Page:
Rashbam (12th century France) declares that these brave men earned the title nasi, “chieftain”, by virtue of their having volunteered. Now here is a practice still prevalent in our time, motivating and rewarding volunteers by giving them epic-sounding names. Still, it seems a bit of a stretch.

In reading these commentaries, it seems clear that we don’t have any clarity about why the text calls the scouts “chieftains.” And here is the opening to connect this minor textual dilemma to the dramatic failure that is this story’s main focus. Rather than worrying about what specifically nasi means here, if we zoom out and notice the over-the-top descriptors of these scouts, we see a pattern.

“Send men, one man from each tribe, chieftains!” (In the next verse too, the scouts are referred to again as “men, leaders of the tribes.”) It seems almost a little too descriptive, as if the text is already starting to overcompensate for the unmanly humiliation most of the men will undergo. They will see giants and feel small in comparison (“like grasshoppers”). They leave men and come back boys, afraid and powerless. When they are called out for it, they “man up” and overcorrect, assembling themselves into a hypermasculine battalion and rush foolishly into battle.

The piling up of labels betrays an anxiety about who the people are supposed to be. They struggle to connect to a God of radical freedom, The Ever-Becoming, The Source of All, The One Who Spans All Spectrums. Their self-conception is too limited, a rigid understanding of masculinity that sets them up to fail to see beyond a bigger-is-better battlefield. The scouts fail because they can’t imagine other ways of being. What if the scouts had included women and gender-queer folx?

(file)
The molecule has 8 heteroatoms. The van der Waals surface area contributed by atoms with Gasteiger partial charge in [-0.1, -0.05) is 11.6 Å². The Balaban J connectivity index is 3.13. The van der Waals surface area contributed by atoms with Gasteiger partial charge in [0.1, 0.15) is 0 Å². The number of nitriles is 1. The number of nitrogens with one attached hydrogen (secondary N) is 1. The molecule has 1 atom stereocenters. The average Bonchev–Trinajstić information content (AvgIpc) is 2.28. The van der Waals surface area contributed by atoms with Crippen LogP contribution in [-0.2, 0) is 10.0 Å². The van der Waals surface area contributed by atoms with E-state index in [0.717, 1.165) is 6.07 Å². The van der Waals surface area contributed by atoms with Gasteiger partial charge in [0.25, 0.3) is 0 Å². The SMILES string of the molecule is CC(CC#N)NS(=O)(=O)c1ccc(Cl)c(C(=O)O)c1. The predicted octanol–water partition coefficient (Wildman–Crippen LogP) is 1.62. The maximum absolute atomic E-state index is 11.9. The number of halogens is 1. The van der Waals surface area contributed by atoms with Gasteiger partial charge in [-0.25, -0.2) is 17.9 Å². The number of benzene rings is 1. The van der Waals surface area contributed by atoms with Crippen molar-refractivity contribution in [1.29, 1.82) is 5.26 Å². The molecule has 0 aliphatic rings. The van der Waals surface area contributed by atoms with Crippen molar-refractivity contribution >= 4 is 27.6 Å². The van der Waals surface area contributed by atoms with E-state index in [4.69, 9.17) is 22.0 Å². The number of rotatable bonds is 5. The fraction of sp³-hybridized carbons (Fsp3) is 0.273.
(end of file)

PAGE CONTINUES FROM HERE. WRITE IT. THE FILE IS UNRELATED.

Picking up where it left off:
In our moment in time, it has never been so important for Jewish community to reflect the radical diversity of who Jews are. We are still wandering the archetypal wilderness in search of a better world, and only when we practice true belonging with each other will we finally glimpse where we are going. Rabbi Reuben Zellman, the first openly transgender rabbinical student accepted to Hebrew Union College, wrote a beautiful rendition of the prayer Maariv Aravim (recited in the evening) that feels appropriate to offer this week for Pride Shabbat:

Twilight People Prayer
“As the sun sinks and the colors of the day turn, we offer a blessing for the twilight,
for twilight is neither day nor night, but in-between.
We are all twilight people. We can never be fully labeled or defined.
We are many identities and loves, many genders and none. We are in between roles, at the intersection of histories, or between place and place.
We are crisscrossed paths of memory and destination, streaks of light swirled together. We are neither day nor night.
We are both, neither, and all.
May the sacred in-between of this evening suspend our certainties, soften our judgments, and widen our vision.
May this in-between light illuminate our way to the God who transcends all categories and definitions.
May the in-between people who have come to pray be lifted up into this twilight.
We cannot always define; we can always say a blessing.
Blessed are You, God of all,
who brings on the twilight.”

Shabbat Shalom!
Rabbi Jay LeVine